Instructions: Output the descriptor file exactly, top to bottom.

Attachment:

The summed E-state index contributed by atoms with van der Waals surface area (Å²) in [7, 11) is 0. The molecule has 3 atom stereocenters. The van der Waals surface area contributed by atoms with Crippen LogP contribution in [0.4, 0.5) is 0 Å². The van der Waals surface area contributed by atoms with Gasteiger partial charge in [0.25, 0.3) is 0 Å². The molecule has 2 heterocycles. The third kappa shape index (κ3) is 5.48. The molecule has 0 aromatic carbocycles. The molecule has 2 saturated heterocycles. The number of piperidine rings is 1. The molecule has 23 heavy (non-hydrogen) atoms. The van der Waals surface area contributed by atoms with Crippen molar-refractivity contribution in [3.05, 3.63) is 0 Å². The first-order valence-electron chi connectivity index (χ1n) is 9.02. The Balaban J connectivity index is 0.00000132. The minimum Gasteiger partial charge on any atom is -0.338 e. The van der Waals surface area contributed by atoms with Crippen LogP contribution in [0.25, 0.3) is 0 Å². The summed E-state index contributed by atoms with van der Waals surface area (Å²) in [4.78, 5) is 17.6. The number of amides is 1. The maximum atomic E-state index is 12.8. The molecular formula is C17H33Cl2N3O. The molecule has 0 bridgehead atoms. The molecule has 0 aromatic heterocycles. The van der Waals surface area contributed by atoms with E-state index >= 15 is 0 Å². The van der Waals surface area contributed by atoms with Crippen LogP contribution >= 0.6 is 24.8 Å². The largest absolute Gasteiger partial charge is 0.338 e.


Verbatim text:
The summed E-state index contributed by atoms with van der Waals surface area (Å²) in [7, 11) is 0. The molecule has 3 atom stereocenters. The van der Waals surface area contributed by atoms with Crippen LogP contribution in [0.4, 0.5) is 0 Å². The van der Waals surface area contributed by atoms with Gasteiger partial charge in [0.25, 0.3) is 0 Å². The molecule has 2 heterocycles. The third kappa shape index (κ3) is 5.48. The molecule has 0 aromatic carbocycles. The molecule has 2 saturated heterocycles. The number of piperidine rings is 1. The molecule has 23 heavy (non-hydrogen) atoms. The van der Waals surface area contributed by atoms with Crippen molar-refractivity contribution in [3.05, 3.63) is 0 Å². The first-order valence-electron chi connectivity index (χ1n) is 9.02. The Balaban J connectivity index is 0.00000132. The minimum Gasteiger partial charge on any atom is -0.338 e. The van der Waals surface area contributed by atoms with Crippen LogP contribution in [0.25, 0.3) is 0 Å². The summed E-state index contributed by atoms with van der Waals surface area (Å²) in [4.78, 5) is 17.6. The number of amides is 1. The maximum atomic E-state index is 12.8. The molecular formula is C17H33Cl2N3O. The molecule has 0 bridgehead atoms. The molecule has 0 aromatic heterocycles. The van der Waals surface area contributed by atoms with E-state index >= 15 is 0 Å². The van der Waals surface area contributed by atoms with Crippen LogP contribution >= 0.6 is 24.8 Å². The largest absolute Gasteiger partial charge is 0.338 e.